June 27, 2023 at 2:38 p.m.
Schreifels has treasured keepsake of African experience
Karen Schreifels has fond memories of Tanzania in east Africa. Now she has a quilt, filled with African memories, she can wrap herself in.
That quilt of many memories, hanging on a rope between two trees in Chuck and Monika Kraker’s Melrose yard, blew in the wind June 15 as Schreifels and her friend, Sister Chrispina Lekule, a member of the Missionary Congregation of the Evangelizing Sisters of Mary, from Tanzania, east Africa, explained how this quilt, made from material from Africa, came to be. Also listening, and asking questions, was Schreifels’ sister, Marlene “Molly” Schneider, and Pat Luetmer, friend and quilt collaborator.
“I liked all the material because you (Lekule) and I were together (in Zanzibar-Tanzania) when we bought all of it, and that’s a memory for me,” said Schreifels, a 1976 Melrose High School graduate who lives in Crystal.
Schreifels has been to Africa a few times. The first trip in 1999 stemmed from her volunteer work in Nicaragua, when another volunteer said her sister, who was a Franciscan Sister in Little Falls, knew there were two nuns from Little Falls going to Tanzania.
“I drove to Little Falls and knocked on the door. I said, ‘I’m Karen Schreifels, and heard you have two nuns going to Africa. Do they want someone to join them?’ We had lunch and they said, ‘Karen, we have to interview you,’” Schreifels said.
The interview went well, and they said to her, “We will see you in November, if you want to come.”
In 1999, Schreifels helped with teaching at a school on the islands of Zanzibar in Tanzania, at a village called Cheju, where she first met Lekule. Schreifels’ initial plan was to volunteer in the school for six months, but her stay was shortened when she had to return home following the passing of her nephew. In late 2019, Schreifels took another trip to Tanzania where she met Lekule, with whom she had worked, along with the Franciscan nuns during her first trip in 1999. This time she had the chance to visit Lekule’s family at a village under Mount Kilimanjaro, where Lekule grew up.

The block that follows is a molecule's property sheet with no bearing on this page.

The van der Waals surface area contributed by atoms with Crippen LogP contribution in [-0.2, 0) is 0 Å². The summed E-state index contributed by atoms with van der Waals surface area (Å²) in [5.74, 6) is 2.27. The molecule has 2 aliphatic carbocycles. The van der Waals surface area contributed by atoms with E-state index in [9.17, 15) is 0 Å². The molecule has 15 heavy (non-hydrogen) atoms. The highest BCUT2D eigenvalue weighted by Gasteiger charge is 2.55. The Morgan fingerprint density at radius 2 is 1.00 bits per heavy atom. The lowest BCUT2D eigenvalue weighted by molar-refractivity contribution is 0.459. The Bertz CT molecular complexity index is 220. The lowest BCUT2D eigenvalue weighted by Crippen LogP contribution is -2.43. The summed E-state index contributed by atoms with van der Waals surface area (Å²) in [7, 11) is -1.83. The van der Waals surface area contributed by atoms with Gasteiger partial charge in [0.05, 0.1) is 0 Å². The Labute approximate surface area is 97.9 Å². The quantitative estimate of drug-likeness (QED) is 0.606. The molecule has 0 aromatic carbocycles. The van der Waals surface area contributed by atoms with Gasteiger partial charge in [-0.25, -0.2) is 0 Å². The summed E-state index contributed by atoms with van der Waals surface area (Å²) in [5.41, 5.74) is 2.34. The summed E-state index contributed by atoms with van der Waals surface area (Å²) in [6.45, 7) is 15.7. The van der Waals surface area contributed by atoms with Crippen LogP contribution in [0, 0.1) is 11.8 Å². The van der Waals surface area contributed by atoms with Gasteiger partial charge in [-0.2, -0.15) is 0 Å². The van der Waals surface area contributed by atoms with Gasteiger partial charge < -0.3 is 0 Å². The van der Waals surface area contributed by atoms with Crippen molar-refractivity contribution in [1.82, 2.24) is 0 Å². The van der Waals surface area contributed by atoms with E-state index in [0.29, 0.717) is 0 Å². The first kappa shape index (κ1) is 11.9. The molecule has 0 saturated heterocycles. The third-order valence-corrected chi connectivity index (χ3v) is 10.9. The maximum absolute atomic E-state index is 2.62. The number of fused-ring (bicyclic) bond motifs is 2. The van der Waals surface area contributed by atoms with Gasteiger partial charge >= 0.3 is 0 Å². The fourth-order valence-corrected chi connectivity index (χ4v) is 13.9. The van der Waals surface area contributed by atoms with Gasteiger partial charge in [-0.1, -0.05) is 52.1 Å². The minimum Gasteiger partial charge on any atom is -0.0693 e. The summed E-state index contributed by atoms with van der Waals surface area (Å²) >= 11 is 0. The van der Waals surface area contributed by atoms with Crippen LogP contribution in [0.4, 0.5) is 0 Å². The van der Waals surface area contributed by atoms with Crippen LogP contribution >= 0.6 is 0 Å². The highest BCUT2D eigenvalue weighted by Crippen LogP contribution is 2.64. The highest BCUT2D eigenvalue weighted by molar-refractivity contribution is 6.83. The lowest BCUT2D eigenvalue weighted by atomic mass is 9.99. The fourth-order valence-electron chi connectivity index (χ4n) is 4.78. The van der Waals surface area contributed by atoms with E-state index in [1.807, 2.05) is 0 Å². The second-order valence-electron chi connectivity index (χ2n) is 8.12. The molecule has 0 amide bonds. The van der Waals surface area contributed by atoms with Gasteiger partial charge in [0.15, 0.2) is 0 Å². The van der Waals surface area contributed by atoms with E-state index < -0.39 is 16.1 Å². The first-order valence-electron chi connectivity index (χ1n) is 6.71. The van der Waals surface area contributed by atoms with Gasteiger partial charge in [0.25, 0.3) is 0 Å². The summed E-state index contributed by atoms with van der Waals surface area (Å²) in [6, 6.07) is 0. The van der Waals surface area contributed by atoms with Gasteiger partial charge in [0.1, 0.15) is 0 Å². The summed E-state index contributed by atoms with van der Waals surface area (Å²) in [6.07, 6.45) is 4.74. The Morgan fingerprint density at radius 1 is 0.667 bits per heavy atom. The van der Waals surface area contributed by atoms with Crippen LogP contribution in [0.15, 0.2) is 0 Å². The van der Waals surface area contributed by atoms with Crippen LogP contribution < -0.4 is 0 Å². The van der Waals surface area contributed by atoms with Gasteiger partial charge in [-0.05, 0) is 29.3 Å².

During a shopping trip at an African market, Schreifels couldn’t resist purchasing the colorful batik material to have a quilt made.
“It’s beautiful work, all hand done,” Schreifels said.
To make room in her suitcase on the return trip home, she gave her clothes to the Sisters who would in turn donate them to needy women.
“I didn’t need the clothes, but I really needed the material,” Schreifels said.
Fast forward to 2023, and Lekule is in Minnesota during a one-year sabbatical from teaching at St. Augustine University of Tanzania, where she is a professor. It is a return trip for Lekule, who attended St. Cloud State University from 2006-2010, and she is reconnecting with friends, like Schreifels.
Lekule’s trip was a push for Schreifels, an admitted procrastinator, to get the quilt done. Schreifels enlisted the help of Monika Kraker, a long-arm quilter, in April.
“She is a lovely person and did a wonderful job,” Schreifels said. “It became a project, not just with me and Monika but it involved my two sisters (Molly Schneider and Judy “Mutz” Schreifels).”
Schreifels’ goal was to get the quilt done so Lekule could see it.
“It has come full circle, from 2000 when I first met Sister in Africa, she came here to go to school and returned home to teach and now is back again,” Schreifels said.
There was plenty of laughter June 15 in Melrose as memories of their time in Africa were shared, including when Schreifels and Lekule went on a four-day safari, and slept in big house-like tent in the Serengeti National Park, a protected area in Tanzania, famous for its large lion population and other wild animals, including elephants, zebras and wildebeests. They had 24-hour night protection from game rangers, who are trained on the wild animals and wear green so the animals recognize them, Lekule said.
One night Lekule heard an elephant walking and a lion roaring, and she looked outside and saw an elephant. She called out to Karen, who was wearing what she said were “ear blockers.”
“It was a big experience. We had lots of fun,” Lekule said.
Schreifels shared the story of her special quilt, which Lekule was excited to see. Initially, she thought Schreifels was buying the material to give as gifts to friends.
Material in a purple block is from a dress made for Schreifels when she worked at the school in Tanzania.
“They had a tailor shop, measured me and made the dress right there,” Schreifels said.
A green quilt block evoked a memory of a second dress.
“It was a gift from the bishop of the Catholic diocese of Zanzibar (the Rev. Augustine Shao) given to me,” Schreifels said.
A burgundy block is material from a shawl she received as a gift from The Missionary Congregation of the Evangelizing Sisters of Mary, the religious order Lekule belongs to.
For Schreifels, the quilt is a treasured keepsake of her African experience.
“The quilt means so much to me,” she said. “It’s a story in itself.”